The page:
I'm a 47 yr. old African-American female. I did not kno...

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I'm a 47 yr. old African-American female. I did not know that I had a toxic Goiter until June '05. Fortunately for me, my doctor was writing down my answers to questions about another condition I was having. As he was asking me questions, he looked me in my eye. He studied my face as I was talking. After I finished one of my lengthy explanations regarding his question, he asked me if I had a Goiter. Although I was new to this doctor as a patient, I was still upset about the fact that the last doctor that I had been visiting for at least 3 yrs, never noticed.

When I told him that I didn't know, he then proceeded to examine my neck. He told me that he was very sure that I had a Goiter and that it was rather large. He wanted it looked at by x-ray and ultrasound immediately. The x-ray was uneventful but the ultrasound was not as forgiving. He confirmed my doctor's suspicions and also raised the bar of concern by showing that on my left side, I had several cysts. On the right, there were at least 4 large "nodules".

My doctor then wanted to know the status of the "nodules". Were they benign (as he suspected), or were they malignant. He was very honest with me when he informed that that if indeed they were malignant, they would want to be starting my treatment as soon as humanly possible.

But after receiving a "biopsy" to determine what the status was, we found that the tumors were benign. Of course much to the delight of me and my family. The biopsy was no picnic though. This is not a procedure that should be done with just local anesthesia. "Laughing Gas", or anything in that league. A shot of Novocaine or whatever numbing agent they used on me was no help at all when the actual "digging into the Goiter" was done. I could feel every jab into it and it hurt very badly. I'm not a sqeamish one. I had 4 children all naturally without so much as a shot of demerol. (I had babies before it was fashionable to have epidurals). In the seventies and early 80's most women were afraid of them. This was much more horrific a thing to experience than all of my pregnancies together running concurrently.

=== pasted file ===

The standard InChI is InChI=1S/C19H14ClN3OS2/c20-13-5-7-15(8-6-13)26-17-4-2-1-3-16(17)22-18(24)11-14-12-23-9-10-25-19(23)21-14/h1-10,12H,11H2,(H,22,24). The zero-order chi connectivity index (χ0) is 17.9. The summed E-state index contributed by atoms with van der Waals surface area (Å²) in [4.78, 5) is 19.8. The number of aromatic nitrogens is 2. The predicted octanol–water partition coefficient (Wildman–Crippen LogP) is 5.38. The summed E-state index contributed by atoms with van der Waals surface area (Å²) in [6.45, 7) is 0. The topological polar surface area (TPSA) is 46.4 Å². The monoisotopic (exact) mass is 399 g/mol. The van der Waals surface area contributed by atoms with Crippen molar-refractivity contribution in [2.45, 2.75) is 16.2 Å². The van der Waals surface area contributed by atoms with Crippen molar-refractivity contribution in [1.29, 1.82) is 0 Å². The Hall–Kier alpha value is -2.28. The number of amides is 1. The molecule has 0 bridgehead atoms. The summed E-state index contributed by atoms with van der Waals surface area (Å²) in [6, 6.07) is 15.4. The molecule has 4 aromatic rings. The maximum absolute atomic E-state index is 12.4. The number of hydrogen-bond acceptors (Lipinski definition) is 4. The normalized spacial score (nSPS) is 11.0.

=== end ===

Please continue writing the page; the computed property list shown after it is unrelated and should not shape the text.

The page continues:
Anyway, I wound up having to have the surgery because of the uncomfortability of the Goiter. It was so large that it was choking me really badly. I would choke off of my own spit. I was very afraid that I would choke on some food and no one would be there to give me the Heimlich. For the longest time, I had thought it was my sinuses draining down my throat. That's why I choked so much. Didn't know that the Goiter was huge and wrapped around my esophagus. It had even pushed it over to my left side. Although it was determined by a barium swallow x-ray that I could still send my food down my esophagus without any problems, they could still see where my breathing would be sometimes cut off because of the location of my esophagus.